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Somerset, Wisconsin: 125 pioneer families and Canadian connection: 125th year
(1990?)

[Rosalie Parnell's book on Somerset, Wisconsin],   pp. 11-64 PDF (24.6 MB)


Page 17

there for a while till they returned for her after a home had been
built. They came with some earlier expedition. These two boyssons
of Etienne Parent (spelled Perrin sometimes in the US) came from
Drummondville, Canada. Now some of their sisters and brothers also
eame. Their aim was to push onward and find a place for themselves
to call their own. They arrived at Arcola by stage coach which
transported people as far as Saint Croix Falls. Arcola was a tkriv-
ing little town with mills, plenty of waterpower and a good river
traffic. They could have found employment there but that was not
what they had in mind. This was in the year 1852 in the month of
October. Scouting around they decided on the east side of the river
from Arcola. The river then was quite a large body of water. This
decided spot was at the junction of the two rivers - Saint Croix
and Apple River. However, the Apple River was not named then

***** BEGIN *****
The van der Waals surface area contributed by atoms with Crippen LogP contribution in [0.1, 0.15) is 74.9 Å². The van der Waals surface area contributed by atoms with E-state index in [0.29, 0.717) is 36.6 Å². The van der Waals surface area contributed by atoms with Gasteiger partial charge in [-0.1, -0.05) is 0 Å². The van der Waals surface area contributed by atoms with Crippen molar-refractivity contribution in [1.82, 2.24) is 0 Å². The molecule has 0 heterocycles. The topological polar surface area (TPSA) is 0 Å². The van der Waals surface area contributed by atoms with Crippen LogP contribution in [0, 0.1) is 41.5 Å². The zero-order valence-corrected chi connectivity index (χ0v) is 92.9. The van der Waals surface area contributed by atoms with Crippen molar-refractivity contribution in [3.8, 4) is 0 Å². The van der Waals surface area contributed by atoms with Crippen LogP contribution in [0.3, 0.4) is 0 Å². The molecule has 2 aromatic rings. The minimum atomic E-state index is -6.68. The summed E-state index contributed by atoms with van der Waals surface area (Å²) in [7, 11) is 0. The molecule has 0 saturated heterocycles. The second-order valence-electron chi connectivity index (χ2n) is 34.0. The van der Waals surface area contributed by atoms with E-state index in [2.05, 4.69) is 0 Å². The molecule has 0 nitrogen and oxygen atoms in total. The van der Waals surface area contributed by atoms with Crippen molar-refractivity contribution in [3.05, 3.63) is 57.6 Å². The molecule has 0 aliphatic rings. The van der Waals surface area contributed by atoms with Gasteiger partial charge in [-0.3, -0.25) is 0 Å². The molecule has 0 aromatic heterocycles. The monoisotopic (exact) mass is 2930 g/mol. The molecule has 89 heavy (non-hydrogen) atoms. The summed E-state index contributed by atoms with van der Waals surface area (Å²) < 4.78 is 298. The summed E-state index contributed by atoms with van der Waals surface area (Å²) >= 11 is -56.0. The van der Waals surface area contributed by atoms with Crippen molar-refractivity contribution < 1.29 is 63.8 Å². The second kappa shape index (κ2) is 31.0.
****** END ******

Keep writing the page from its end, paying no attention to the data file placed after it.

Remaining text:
according to the records.
The boys immediately set out building a home, cutting down
timber for logs with which they used. A three-sided cabin built on
to the bank was camouflaged and obscured with a bark roof and
branches and bushes and trees for further obscurity from the sharp
eyes of the feared Indians. These boys were noted for their abilty
and (likes) for chopping and woodworking of all kinds. So they
reverted to cutting down eordwood and shorter lengths for hewing
shingles. Their home and ambitions were now forming to realizations.
Now, how to get their products to market? They set to work
building a raft, huge and strong, more on the order of a wanigan.
Onto this structure they piled high and wide all the fruits of
their strenuous efforts. On they went down to the Mississippi
River from the Saint Croix. Can you picture the rate of speed
with this heavy load? Much time was required for one trip.
Why endure such hardship you may ask? Their unbounding patience
and determination can be understood by what they were working for,
their own welfare, security for themselves and coming generations.
Some journeys took them as far as St. Louis, Missouri.
They managed to get through the winter fairly well. The next
spring they were somewhat less fearful of the Redskins. The boys
decided to stir up a small plot and plant a few vegetables - some
potatoes and a few hills of corn and later set out some fruit
trees. (These remained years and years as a landmark so to say).
Now, how did this area derive the name "Pome De Terre"?
(Meaning apples of the earth). Simple in a way, but true. When
the group of their friends and relatives came, everything was at
its best. The garden was good. The potatoes especially seemed to
have gone into a second growth. At the end of the stem after the
blossoms there grew small marble-like potatoes. This thrilled
the newcomers very much. They had never seen anything like it.
Jokingly they called them "Pomme de Terre". which in reality is
what they are. The river and the area has since been known thus.


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